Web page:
Ryegrass staggers (RGS) is a neurotoxic disease in ruminants caused by the mycotoxin lolitrem B, found in endophyte-infected swards of perennial ryegrass (Lolium perenne L.). This paper reviews genetic studies on the incidence of RGS at Ruakura, and the early responses to selection achieved since 1993. Using a coarse 0 or 1 criterion only, the incidence of RGS each year was recorded on weaned lambs (born in 1988-92), 2-tooths and all mixed-aged ewes, between January and March of each year 1989-93. Clinical cases of RGS occurred in 17 of 25 contemporary groups, with incidences per group up to 0.16. With 3587 records from 2307 animals representing 232 sires, animal-model restricted maximum likelihood estimates of heritability and across-year repeatability for RGS incidence were 0.068 ± 0.028 and 0.24 ± 0.05 respectively. Breeding value data were used to screen ewes and 2-tooths in 1993 into resistant and susceptible selection flocks, and to allocate elite rams for mating. Over the 1993-97 mating years, 14 and 12 rams have been used in the two flocks, respectively (11 of these twice or more). There was no significant effect of gender on incidence of RGS. From the most recent completed recording year (i.e. 1996-born lambs), 82 resistant-flock and 56 susceptible-flock animals had RGS incidences of 0.20 and 0.75 respectively (P<0.001). One hundred and eighty-five first-crosses between the two selection lines were also generated in 1996 and 1997, which may eventually provide more evidence on the mode of inheritance. The selection flocks are being continued. The selection response so far indicates that genetic differences in RGS susceptibility can be achieved while using recording under extensive conditions.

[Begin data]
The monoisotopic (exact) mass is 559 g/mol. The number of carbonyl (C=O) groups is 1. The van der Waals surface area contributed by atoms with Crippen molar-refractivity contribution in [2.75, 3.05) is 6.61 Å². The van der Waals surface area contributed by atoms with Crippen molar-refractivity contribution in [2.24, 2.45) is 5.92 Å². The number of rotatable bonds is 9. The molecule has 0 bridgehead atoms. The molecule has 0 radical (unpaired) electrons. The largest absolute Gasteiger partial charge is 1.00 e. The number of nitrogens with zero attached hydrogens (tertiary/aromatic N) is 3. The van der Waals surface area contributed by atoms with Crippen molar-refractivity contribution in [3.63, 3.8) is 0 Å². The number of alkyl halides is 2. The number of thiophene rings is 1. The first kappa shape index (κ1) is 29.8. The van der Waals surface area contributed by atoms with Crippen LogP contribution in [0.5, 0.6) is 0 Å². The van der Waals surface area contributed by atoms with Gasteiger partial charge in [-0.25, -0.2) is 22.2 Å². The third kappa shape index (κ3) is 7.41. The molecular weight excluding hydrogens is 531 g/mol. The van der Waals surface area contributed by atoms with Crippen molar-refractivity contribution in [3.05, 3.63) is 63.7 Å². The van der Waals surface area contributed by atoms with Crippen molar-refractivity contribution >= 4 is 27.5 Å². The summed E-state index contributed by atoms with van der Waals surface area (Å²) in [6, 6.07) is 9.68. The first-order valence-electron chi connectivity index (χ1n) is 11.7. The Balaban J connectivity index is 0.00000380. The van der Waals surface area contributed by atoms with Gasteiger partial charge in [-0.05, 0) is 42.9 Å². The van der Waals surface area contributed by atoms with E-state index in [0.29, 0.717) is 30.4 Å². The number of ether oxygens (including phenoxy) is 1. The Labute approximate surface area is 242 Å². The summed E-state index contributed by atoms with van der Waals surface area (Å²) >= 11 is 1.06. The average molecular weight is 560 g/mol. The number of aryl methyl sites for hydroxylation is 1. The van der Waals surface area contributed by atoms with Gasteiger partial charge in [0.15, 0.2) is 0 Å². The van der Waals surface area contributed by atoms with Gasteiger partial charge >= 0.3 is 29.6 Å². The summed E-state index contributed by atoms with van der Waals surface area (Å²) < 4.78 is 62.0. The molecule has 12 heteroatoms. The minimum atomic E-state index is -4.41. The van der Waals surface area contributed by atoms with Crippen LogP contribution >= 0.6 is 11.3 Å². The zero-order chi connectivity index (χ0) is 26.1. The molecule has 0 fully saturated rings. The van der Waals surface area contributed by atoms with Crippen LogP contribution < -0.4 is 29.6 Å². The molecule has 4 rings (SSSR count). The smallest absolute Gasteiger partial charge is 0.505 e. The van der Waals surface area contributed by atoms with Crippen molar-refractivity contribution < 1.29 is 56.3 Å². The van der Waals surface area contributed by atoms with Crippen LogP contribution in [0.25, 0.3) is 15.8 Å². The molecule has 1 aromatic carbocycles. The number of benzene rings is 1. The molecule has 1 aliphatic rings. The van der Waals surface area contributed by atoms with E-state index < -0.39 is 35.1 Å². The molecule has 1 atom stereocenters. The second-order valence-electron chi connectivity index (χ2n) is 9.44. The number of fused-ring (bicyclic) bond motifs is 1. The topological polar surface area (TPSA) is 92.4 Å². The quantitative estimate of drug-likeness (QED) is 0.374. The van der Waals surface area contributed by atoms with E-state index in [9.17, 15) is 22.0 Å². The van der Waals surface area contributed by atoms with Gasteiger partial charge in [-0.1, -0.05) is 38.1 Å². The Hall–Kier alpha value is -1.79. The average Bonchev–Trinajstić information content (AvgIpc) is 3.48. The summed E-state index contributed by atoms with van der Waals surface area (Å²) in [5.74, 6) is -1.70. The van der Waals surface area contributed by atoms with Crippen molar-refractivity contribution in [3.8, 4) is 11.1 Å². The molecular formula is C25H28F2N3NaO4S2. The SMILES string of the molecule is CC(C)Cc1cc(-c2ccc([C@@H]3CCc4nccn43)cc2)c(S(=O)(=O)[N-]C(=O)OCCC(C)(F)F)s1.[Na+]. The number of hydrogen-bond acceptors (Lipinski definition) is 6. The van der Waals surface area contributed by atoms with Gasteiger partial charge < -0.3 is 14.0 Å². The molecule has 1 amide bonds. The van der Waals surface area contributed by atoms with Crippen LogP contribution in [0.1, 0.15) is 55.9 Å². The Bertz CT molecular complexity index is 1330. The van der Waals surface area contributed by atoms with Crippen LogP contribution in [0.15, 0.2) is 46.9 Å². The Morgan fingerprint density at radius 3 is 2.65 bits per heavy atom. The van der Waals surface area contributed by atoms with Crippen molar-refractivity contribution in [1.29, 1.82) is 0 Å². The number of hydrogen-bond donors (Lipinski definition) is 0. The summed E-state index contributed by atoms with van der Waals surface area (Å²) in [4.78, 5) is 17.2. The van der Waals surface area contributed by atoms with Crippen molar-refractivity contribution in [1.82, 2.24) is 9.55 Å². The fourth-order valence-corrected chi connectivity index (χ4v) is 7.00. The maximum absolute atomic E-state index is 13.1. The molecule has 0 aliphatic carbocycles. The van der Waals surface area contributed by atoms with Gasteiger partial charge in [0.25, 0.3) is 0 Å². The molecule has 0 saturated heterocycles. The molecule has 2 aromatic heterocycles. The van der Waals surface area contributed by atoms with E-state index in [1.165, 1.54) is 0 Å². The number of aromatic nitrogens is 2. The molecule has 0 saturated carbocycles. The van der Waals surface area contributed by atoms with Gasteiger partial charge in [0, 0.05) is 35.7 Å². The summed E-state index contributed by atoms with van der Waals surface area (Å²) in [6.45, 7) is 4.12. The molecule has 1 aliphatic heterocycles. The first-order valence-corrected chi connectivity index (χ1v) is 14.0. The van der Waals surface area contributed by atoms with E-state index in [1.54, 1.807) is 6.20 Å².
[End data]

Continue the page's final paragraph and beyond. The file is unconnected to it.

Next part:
Proceedings of the New Zealand Society of Animal Production, Volume 58, , 154-156, 1998
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